Pulmonary fibrosis is the final stage of a lung disease that creates scarring in the lungs. Many disorders cause pulmonary fibrosis, which injure the small air sacs that line the lungs, the alveoli, the main factor in the disease. The scarring, or fibrosis, of the lungs makes it hard to breathe and can lead to death in severe cases. There is no cure for pulmonary fibrosis; a lung transplant is a person's only option.
When you inhale, tiny particles end up in your lungs. These are usually expelled, but some still linger in the lungs. Long-term exposure to substances such as asbestos and silica dust, chemical fumes and dust can result in damage to the lungs. The lungs compensate by producing immune system organisms, but the particles are too resistant and result in scarring. Over time, the lungs lose elasticity and the ability to transfer oxygen to the bloodstream.
Some of the symptoms of pulmonary fibrosis include a pronounced shortness of breath, making physical activity difficult. Coughing, tiredness, weight loss, loss of appetite, painful muscles and joints and chest pain are all signs of this disease. Many people attribute some of these symptoms to being out of shape physically and the disease goes undiagnosed. The symptoms will get worse as time passes, with the speed of the disease's progress varying from person to person.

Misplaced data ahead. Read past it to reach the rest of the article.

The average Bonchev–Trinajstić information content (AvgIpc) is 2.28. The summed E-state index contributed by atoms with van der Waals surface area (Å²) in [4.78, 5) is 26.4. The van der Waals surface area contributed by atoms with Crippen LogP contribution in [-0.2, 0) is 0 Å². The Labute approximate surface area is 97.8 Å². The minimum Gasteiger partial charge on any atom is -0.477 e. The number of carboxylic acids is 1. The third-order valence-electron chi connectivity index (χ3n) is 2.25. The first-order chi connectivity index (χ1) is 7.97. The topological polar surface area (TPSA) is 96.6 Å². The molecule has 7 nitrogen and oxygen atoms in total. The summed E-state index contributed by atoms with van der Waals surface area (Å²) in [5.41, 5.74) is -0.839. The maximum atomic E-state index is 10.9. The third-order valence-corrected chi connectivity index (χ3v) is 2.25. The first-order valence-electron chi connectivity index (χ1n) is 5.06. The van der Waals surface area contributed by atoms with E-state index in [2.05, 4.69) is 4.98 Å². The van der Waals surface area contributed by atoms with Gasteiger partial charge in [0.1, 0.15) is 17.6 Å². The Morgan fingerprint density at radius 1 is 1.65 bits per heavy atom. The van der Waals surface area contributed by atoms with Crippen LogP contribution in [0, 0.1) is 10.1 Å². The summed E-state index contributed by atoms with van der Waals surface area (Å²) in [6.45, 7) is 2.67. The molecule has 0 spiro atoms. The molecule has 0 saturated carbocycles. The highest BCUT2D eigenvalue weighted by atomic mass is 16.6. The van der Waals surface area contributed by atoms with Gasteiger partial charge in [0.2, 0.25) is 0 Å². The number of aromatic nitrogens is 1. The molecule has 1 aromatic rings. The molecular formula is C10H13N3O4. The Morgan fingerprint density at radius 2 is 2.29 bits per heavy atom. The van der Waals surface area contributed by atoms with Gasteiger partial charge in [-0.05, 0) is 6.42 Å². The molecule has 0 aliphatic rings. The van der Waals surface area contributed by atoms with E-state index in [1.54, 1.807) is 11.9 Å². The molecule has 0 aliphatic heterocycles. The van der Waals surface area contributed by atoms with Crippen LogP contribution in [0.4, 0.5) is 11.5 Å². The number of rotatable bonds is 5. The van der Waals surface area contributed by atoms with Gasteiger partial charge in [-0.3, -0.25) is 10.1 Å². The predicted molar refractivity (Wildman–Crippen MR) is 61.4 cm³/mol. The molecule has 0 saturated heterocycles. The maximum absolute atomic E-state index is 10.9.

It can often be tough for doctors to diagnose pulmonary fibrosis. It mimics other lung ailments and many times the cause cannot be detected. Physical exams and X-rays may not be enough to identify it, leading to such tests as CAT scans, MRIs and biopsies where pieces of lung tissue are removed to be looked at closely. Knowing your history of previous exposure to substances that precipitate pulmonary fibrosis such as asbestos can give the doctor added clues.
Pulmonary fibrosis has many complications, all of them quite serious. It will reduce the amount of oxygen you can take in, leading to low oxygen levels in the blood, leaving you short of breath and fatigued. Raised blood pressure in your lungs can turn deadly in addition to right-sided heart failure, both caused by scar tissue in the lungs from fibrosis. Respiratory failure is often the last stage of the condition, with blood oxygen levels precariously low and carbon dioxide build-up in the bloodstream; this usually is fatal.
Scarring of lungs cannot be reversed by medical science and nothing can stop the scarring involved with pulmonary fibrosis from continuing. Steroids can be given, but they have serious side effects in most people. The attempt will be made to improve the quality of the patient's life, with oxygen therapy helping the person to breathe easier. Pulmonary rehabilitation can help the person to breathe easier. Younger patients may be eligible for lung transplants.